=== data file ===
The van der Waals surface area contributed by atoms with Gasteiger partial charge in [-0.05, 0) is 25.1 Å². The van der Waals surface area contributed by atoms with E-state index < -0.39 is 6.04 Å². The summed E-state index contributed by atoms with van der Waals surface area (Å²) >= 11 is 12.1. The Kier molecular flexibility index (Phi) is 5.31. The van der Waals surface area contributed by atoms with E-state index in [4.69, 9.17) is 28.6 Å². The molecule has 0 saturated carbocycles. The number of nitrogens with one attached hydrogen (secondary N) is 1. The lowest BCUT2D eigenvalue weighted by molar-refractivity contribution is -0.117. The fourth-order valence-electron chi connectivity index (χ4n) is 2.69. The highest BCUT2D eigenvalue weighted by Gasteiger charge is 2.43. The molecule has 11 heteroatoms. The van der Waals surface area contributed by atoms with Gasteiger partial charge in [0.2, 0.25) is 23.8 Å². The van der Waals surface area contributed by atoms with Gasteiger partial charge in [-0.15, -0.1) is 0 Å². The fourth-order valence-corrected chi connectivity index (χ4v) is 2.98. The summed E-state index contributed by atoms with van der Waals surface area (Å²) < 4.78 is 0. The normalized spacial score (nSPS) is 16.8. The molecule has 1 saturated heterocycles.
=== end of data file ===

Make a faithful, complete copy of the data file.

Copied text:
The van der Waals surface area contributed by atoms with Gasteiger partial charge in [-0.05, 0) is 25.1 Å². The van der Waals surface area contributed by atoms with E-state index < -0.39 is 6.04 Å². The summed E-state index contributed by atoms with van der Waals surface area (Å²) >= 11 is 12.1. The Kier molecular flexibility index (Phi) is 5.31. The van der Waals surface area contributed by atoms with E-state index in [4.69, 9.17) is 28.6 Å². The molecule has 0 saturated carbocycles. The number of nitrogens with one attached hydrogen (secondary N) is 1. The lowest BCUT2D eigenvalue weighted by molar-refractivity contribution is -0.117. The fourth-order valence-electron chi connectivity index (χ4n) is 2.69. The highest BCUT2D eigenvalue weighted by Gasteiger charge is 2.43. The molecule has 11 heteroatoms. The van der Waals surface area contributed by atoms with Gasteiger partial charge in [0.2, 0.25) is 23.8 Å². The van der Waals surface area contributed by atoms with Gasteiger partial charge in [-0.15, -0.1) is 0 Å². The fourth-order valence-corrected chi connectivity index (χ4v) is 2.98. The summed E-state index contributed by atoms with van der Waals surface area (Å²) < 4.78 is 0. The normalized spacial score (nSPS) is 16.8. The molecule has 1 saturated heterocycles.